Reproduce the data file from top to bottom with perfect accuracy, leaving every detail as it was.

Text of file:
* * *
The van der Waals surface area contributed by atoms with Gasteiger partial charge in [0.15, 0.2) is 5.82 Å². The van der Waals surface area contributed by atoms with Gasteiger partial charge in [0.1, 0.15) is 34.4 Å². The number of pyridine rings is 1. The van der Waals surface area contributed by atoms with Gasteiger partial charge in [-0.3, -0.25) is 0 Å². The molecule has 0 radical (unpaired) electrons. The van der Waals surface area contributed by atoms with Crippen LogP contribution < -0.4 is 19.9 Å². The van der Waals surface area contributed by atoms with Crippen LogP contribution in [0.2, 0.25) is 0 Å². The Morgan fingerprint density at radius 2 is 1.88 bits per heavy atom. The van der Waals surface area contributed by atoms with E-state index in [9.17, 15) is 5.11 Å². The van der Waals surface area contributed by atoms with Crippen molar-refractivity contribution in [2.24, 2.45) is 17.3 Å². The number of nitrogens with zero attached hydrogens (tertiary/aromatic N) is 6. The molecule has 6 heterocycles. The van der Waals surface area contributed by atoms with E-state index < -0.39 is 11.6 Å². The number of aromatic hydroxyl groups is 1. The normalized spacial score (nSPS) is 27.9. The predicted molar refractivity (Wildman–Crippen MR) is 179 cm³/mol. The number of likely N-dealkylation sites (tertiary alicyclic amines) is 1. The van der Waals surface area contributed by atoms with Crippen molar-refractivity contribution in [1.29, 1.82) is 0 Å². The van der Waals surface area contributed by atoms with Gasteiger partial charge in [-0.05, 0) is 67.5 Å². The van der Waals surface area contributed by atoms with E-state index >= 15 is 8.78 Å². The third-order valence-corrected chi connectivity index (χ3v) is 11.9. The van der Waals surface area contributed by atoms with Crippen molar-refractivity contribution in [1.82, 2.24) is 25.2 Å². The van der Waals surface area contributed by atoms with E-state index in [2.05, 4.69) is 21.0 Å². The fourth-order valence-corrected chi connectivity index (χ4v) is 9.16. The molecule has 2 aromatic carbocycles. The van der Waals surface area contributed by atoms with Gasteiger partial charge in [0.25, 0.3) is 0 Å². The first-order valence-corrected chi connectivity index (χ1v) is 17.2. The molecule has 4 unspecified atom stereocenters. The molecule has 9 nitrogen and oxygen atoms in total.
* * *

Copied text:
The van der Waals surface area contributed by atoms with Gasteiger partial charge in [0.15, 0.2) is 5.82 Å². The van der Waals surface area contributed by atoms with Gasteiger partial charge in [0.1, 0.15) is 34.4 Å². The number of pyridine rings is 1. The van der Waals surface area contributed by atoms with Gasteiger partial charge in [-0.3, -0.25) is 0 Å². The molecule has 0 radical (unpaired) electrons. The van der Waals surface area contributed by atoms with Crippen LogP contribution < -0.4 is 19.9 Å². The van der Waals surface area contributed by atoms with Crippen LogP contribution in [0.2, 0.25) is 0 Å². The Morgan fingerprint density at radius 2 is 1.88 bits per heavy atom. The van der Waals surface area contributed by atoms with E-state index in [9.17, 15) is 5.11 Å². The van der Waals surface area contributed by atoms with Crippen molar-refractivity contribution in [2.24, 2.45) is 17.3 Å². The number of nitrogens with zero attached hydrogens (tertiary/aromatic N) is 6. The molecule has 6 heterocycles. The van der Waals surface area contributed by atoms with E-state index < -0.39 is 11.6 Å². The number of aromatic hydroxyl groups is 1. The normalized spacial score (nSPS) is 27.9. The predicted molar refractivity (Wildman–Crippen MR) is 179 cm³/mol. The number of likely N-dealkylation sites (tertiary alicyclic amines) is 1. The van der Waals surface area contributed by atoms with Crippen molar-refractivity contribution in [1.29, 1.82) is 0 Å². The van der Waals surface area contributed by atoms with Gasteiger partial charge in [-0.05, 0) is 67.5 Å². The van der Waals surface area contributed by atoms with E-state index >= 15 is 8.78 Å². The third-order valence-corrected chi connectivity index (χ3v) is 11.9. The van der Waals surface area contributed by atoms with Crippen molar-refractivity contribution in [1.82, 2.24) is 25.2 Å². The van der Waals surface area contributed by atoms with E-state index in [2.05, 4.69) is 21.0 Å². The fourth-order valence-corrected chi connectivity index (χ4v) is 9.16. The molecule has 2 aromatic carbocycles. The van der Waals surface area contributed by atoms with Gasteiger partial charge in [0.25, 0.3) is 0 Å². The first-order valence-corrected chi connectivity index (χ1v) is 17.2. The molecule has 4 unspecified atom stereocenters. The molecule has 9 nitrogen and oxygen atoms in total.